Associate Professor, Political Science Department
Phone: (920) 424-0924
Office: Sage Hall 4628
I am originally from Northern California, where my parents still live. I grew up with horses on the edge of suburban Sacramento. My parents now live in the foothills of the Sierras and I go back to California each summer to spend time with my parents and get my two boys lots of grandparent time. My husband and I moved from Denver to Neenah in 2005. We are active and enjoy the seasons (yes, even winter!); and feel fortunate to be raising our kids in Wisconsin. I have gone from a 49er fan, to a Broncos fan, to a Packers fan: I think we've found home! We feel privileged to have the opportunity to be a part of our community as we put down roots as a family.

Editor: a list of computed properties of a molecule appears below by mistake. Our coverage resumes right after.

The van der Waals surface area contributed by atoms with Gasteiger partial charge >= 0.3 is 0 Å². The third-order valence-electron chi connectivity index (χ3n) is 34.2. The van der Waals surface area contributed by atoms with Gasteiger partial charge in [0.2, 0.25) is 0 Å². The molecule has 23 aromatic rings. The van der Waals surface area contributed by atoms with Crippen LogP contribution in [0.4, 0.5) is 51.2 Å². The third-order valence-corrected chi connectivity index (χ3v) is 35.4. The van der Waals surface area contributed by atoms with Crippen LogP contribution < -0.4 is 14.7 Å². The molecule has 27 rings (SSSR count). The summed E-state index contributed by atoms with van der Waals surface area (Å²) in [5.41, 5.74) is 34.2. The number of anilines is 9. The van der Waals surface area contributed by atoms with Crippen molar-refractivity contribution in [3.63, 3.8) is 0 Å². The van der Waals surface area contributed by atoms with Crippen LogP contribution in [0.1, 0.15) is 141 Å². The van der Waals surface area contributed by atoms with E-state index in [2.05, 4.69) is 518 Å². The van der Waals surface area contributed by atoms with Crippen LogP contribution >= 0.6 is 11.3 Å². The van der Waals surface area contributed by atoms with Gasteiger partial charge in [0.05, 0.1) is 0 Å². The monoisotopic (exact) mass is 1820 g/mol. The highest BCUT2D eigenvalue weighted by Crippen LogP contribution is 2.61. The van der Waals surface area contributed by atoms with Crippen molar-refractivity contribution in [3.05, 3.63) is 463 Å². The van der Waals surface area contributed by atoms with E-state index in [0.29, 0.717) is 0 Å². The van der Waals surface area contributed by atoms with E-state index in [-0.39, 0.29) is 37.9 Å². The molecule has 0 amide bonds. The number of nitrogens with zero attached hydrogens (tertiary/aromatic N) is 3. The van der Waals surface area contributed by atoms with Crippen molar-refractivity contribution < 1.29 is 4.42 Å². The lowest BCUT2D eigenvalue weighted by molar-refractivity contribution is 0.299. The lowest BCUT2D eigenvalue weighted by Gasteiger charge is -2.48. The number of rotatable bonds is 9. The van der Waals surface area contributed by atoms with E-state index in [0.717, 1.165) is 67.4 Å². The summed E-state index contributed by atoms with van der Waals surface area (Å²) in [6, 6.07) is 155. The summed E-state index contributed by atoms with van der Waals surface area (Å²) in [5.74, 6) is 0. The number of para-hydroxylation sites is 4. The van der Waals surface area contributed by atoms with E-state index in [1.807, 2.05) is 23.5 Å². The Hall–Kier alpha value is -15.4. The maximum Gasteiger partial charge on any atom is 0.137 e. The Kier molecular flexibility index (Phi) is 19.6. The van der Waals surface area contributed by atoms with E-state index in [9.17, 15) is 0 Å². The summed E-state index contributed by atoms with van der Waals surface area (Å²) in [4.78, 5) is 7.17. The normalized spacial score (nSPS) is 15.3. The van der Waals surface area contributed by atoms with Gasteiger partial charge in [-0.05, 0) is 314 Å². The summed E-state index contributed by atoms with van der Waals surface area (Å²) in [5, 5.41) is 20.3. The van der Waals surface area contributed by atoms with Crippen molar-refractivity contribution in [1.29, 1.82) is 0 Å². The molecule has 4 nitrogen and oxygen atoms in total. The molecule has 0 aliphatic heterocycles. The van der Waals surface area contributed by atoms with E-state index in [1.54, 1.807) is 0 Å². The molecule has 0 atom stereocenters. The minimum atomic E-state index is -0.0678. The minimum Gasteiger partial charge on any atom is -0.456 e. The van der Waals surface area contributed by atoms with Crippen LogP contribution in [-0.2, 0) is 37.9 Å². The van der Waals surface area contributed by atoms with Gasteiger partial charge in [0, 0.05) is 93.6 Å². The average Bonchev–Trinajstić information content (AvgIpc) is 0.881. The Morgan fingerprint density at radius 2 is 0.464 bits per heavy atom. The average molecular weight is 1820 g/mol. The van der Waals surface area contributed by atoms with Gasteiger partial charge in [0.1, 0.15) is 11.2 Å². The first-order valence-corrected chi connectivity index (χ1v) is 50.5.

At seventeen I couldn’t wait to leave home and start college, even though it meant leaving my horse behind. I wanted to be a geneticist, but in my sophomore year I took an economics class as a general education requirement and I was hooked. Two years of science and math prerequisites gave way to double majors in economics and psychology. I graduated from the University of California Santa Cruz in 1992. As a student, I took advantage of opportunities to travel both during college (Semester at Sea in my junior year) and after graduation. Those experiences – backpacking through Central America and South East Asia, and teaching English in Taiwan – helped to shape my interests in the politics of economic development. I went on to get a masters of science degree from the London School of Economics in 1994, where I focused on the politics of development. After some soul-searching I decided to seek work in South America, where I landed and stayed in Chile working for a Chilean business consulting firm. I returned to the U.S. to pursue a Ph.D. in Political Science at the University of California in San Diego. There I focused on Latin American politics and judicial politics and graduated (a year of field work and two kids later) in 2004. I joined the UWO Political Science Department in 2005 to teach Comparative Politics, Latin American Politics, and Women and Politics.